Do I Need A Different Bit?
 
 

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Do I Need A Different Bit?

This is a discussion on Do I Need A Different Bit? within the Western Riding forums, part of the Riding Horses category

     
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        12-26-2013, 09:18 PM
      #1
    Foal
    Do I Need A Different Bit?

    All righty. My horse, Jay, is by no means a Western horse. He can walk, jog, and lope (English/Ranch [in-between] style) with a Western saddle and bridle. But we mostly jump and do English anyway. However, when I do ride or show Western, like in AQHA or 4H, Jay is a little hard to steer, like I can't "control" him, even two handed. I think it is because for English, he is used to a D-Ring slow twist, yet in Western, I use a very basic "full cheek" broken bit (proper terminology? I'll post a picture tomorrow as I can't remember the name...). When we first bought him, I used a plain full cheek snaffle for English (yet I could not steer him, like he is in Western now). I can ride him one-handed, loose-reined all day and not have an issue with him listening to my hand and neck rein with his D-Ring snaffle. I'm asking:

    Should I try a different bit? If so, which one? (and if so, what about one legal in AQHA and 4H?)

    Would there be a legal 6 y/o + bit with the same effect as the D-ring twisted snaffle?

    Would there be anything I could do to increase responsiveness if not?
         
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        12-26-2013, 09:30 PM
      #2
    Foal
    I'm not familiar with the rules of what bits are 'legal' or not in showing, but honestly if he goes great in the D ring I'd just use that for riding western too. I ride only western, as do most people in my area, and many use D rings of various kinds.
         
        12-26-2013, 09:31 PM
      #3
    Green Broke
    The "full cheek broken bit" is most likely what is commonly referred to as a tom thumb. That bit can give very confusing signals to a horse not used to it. If your horse goes well in the D-ring snaffle, with both direct and indirect reining, I would stick with that.

    IF you need to have a bit allowed in the show ring, I would borrow a curb bit or two and get him used to indirect reining with that.

    The way I've had luck getting horses used to the curb is by applying the indirect rein (neck reining) and using the inside (direct rein) only to support the cue. Asking for the turn with the direct rein lightly and releasing as soon as the horse begins to respond. As the horse responds better I eliminate the direct rein cue.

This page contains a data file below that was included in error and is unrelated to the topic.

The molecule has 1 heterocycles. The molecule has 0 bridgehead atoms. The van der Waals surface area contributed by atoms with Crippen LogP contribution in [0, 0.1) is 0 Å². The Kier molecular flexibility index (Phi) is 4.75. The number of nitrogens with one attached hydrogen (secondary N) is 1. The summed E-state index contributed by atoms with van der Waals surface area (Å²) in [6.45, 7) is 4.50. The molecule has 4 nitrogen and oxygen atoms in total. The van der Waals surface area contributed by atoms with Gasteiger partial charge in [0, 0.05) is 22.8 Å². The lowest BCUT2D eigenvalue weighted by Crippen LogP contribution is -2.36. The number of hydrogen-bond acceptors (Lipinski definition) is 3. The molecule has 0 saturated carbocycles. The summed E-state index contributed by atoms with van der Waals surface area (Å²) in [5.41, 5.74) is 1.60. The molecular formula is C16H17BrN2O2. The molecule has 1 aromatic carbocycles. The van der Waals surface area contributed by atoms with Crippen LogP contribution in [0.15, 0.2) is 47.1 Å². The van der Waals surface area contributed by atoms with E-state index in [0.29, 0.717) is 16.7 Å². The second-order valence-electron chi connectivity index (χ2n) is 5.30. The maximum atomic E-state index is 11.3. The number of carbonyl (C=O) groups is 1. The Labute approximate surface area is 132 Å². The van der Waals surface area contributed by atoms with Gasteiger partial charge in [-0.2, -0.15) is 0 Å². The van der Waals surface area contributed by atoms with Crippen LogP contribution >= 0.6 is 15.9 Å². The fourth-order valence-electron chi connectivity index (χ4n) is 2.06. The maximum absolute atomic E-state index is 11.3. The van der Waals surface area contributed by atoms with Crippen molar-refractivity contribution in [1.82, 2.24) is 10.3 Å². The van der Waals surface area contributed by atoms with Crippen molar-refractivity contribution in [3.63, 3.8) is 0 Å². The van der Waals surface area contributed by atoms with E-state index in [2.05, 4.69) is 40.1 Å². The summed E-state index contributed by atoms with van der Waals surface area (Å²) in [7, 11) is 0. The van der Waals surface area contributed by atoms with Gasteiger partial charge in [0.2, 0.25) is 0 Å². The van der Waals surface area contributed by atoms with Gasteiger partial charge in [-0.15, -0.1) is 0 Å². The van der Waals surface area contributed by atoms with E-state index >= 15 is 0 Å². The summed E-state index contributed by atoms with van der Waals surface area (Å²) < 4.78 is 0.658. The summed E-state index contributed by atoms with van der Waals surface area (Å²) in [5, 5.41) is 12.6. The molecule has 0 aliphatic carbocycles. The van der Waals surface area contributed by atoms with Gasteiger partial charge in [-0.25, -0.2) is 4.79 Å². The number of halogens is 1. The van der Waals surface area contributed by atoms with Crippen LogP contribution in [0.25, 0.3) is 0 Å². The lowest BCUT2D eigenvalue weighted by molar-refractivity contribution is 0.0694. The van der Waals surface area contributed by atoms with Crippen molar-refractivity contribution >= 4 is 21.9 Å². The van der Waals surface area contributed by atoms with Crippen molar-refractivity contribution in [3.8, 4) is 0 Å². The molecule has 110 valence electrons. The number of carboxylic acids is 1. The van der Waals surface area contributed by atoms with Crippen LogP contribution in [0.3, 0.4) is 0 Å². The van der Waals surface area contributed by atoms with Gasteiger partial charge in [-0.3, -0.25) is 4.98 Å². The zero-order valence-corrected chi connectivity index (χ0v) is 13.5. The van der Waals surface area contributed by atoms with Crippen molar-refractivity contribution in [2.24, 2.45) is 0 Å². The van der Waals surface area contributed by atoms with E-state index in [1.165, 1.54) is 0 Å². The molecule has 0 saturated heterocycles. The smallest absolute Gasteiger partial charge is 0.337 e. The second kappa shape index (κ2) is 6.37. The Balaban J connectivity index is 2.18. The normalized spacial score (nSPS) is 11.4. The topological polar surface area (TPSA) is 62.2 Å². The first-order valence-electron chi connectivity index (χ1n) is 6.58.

Does that make any sense?
         
        12-26-2013, 09:39 PM
      #4
    Foal
    Yes! Thanks so much!
         
        12-27-2013, 11:05 AM
      #5
    Foal


    Here is the bit we currently use!

    Quote:
    IF you need to have a bit allowed in the show ring, I would borrow a curb bit or two and get him used to indirect reining with that.

    The way I've had luck getting horses used to the curb is by applying the indirect rein (neck reining) and using the inside (direct rein) only to support the cue. Asking for the turn with the direct rein lightly and releasing as soon as the horse begins to respond. As the horse responds better I eliminate the direct rein cue
    What kind of curb would you recommend? Just basic?
         
        12-27-2013, 11:30 AM
      #6
    Trained
    I like the Billy Allen design. The sides move independently, there is a roller/barrel in the middle, and the mouthpiece is firm enough to give clear cues when neck-reining:



    I also suggest reading this thread for a lot of good info:

    Bit Information (Curb and Western type bits and hackamores)
         
        12-27-2013, 11:38 AM
      #7
    Green Broke
    Quote:
    Originally Posted by monkeyleap    


    Here is the bit we currently use!



    What kind of curb would you recommend? Just basic?
    Yes. I'd just try a basic curb. And I've give it a try for several rides before deciding whether it's working well or not.
         
        12-27-2013, 11:46 AM
      #8
    Foal
    Quote:
    Originally Posted by boots    
    Yes. I'd just try a basic curb. And I've give it a try for several rides before deciding whether it's working well or not.
    Okay! Thanks so much!
         
        12-27-2013, 11:55 AM
      #9
    Foal
    Quote:
    Originally Posted by boots    
    Yes. I'd just try a basic curb. And I've give it a try for several rides before deciding whether it's working well or not.
    One more thing... can you give me a picture of the basic curb you recommend? No Billy Allen?
         
        12-27-2013, 01:00 PM
      #10
    Green Broke
    Something as simple as this:

    http://s7d5.scene7.com/is/image/Pets...6,0&iccEmbed=0&

    Or this:

    http://www.hobbyhorseinc.com/shoppin..._1104x1291.jpg

    Some people like the movement at the sides of the bar at the shank. There are a ridiculous number of variations. I always suggest borrowing before you buy, if you can.
         

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